Corporate Europe Observatory has today taken several new steps to increase the pressure on Barroso and OLAF to clear the smoke:
- CEO has submitted a complaint to the Transparency Register secretariat against Swedish Match for violating the EU's Code of Conduct for lobbyists. The complaint includes Swedish Match's unethical lobbying (going to Malta to find Dalli's personal contacts, who could enable the company to access the Commissioner, and hiring unregistered lobbyists in the process) as well as the fact that the company has lied to MEPs about Dalligate.
- CEO has submitted a complaint to the European Ombudsman against OLAF for its secrecy around Dalligate, specifically for rejecting access to the investigation report on the Dalli case. CEO had requested (partial) access to the report on the basis of the EU's freedom of information law, but OLAF rejected this with a series of unconvincing arguments, including that there is no overriding public interest in the disclosure of the report.
- CEO has submitted several new freedom of information requests, including two requests aimed at uncovering more about Swedish Match lobbyists who went through the revolving door from the EU institutions. Swedish Match "public affairs director" Johan Gabrielsson is a former European Commission official, and lawyer Gayle Kimberley (hired by Swedish Match to gain access to Mr. Dalli) was previously in the EU Council's legal services department in Brussels. CEO has also submitted a request for all correspondence between the Commission's Secretariat-General and Michel Petite. Mr Petite is the former head of the Commission's legal service turned lawyer for big tobacco, who was recently re-appointed to the Commission's ethical committee - our request aims to find out if Mr Petite played any role in the Commission's handling of Dalligate.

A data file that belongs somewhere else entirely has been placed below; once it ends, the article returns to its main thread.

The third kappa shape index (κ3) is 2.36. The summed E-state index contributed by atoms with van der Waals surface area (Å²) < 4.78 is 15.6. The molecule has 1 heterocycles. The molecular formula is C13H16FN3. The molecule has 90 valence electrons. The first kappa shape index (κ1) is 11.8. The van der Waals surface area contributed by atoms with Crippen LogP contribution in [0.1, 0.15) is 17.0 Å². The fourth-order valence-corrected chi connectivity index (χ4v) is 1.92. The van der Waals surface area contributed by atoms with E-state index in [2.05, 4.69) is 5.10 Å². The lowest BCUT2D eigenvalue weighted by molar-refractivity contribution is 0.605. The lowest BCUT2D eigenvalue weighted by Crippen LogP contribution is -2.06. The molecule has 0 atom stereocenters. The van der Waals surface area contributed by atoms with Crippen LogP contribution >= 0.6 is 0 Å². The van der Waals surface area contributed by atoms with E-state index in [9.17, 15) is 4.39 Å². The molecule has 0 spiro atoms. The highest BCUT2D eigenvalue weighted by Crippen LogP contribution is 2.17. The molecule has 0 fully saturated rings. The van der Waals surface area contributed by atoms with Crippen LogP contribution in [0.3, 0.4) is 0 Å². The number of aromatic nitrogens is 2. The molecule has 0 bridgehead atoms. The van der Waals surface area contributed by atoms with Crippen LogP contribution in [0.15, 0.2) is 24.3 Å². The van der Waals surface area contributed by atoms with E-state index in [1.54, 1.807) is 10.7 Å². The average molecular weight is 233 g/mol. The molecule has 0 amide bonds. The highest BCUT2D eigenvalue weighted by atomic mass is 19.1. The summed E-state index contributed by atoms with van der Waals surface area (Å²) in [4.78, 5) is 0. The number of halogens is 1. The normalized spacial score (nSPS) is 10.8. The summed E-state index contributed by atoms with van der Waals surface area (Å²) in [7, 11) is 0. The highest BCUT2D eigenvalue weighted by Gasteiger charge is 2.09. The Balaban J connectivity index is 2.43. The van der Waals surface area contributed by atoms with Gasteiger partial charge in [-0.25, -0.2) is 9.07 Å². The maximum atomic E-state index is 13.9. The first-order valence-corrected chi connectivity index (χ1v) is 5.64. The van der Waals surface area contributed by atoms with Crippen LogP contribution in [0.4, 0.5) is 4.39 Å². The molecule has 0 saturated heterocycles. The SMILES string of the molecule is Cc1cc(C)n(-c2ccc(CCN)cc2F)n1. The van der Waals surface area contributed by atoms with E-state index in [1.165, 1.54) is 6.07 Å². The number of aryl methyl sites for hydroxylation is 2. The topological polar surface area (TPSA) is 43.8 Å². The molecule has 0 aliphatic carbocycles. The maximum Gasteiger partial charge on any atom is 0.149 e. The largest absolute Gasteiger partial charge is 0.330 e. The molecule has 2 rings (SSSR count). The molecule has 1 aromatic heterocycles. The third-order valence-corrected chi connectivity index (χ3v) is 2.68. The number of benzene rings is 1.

The longer the Commission and OLAF remain silent about what really happened in the Dalligate cash-for-access tobacco lobby scandal, the more damage is being done to public trust in the institutions. Green MEPs have now called for a special committee to be set up, to address the shortcomings in the EU's ethics rules and lobbying regulation that Dalligate has illustrated so clearly. CEO supports this as a crucial step to clearing the smoke around Dalligate and ensuring that scandals like this do not happen in future.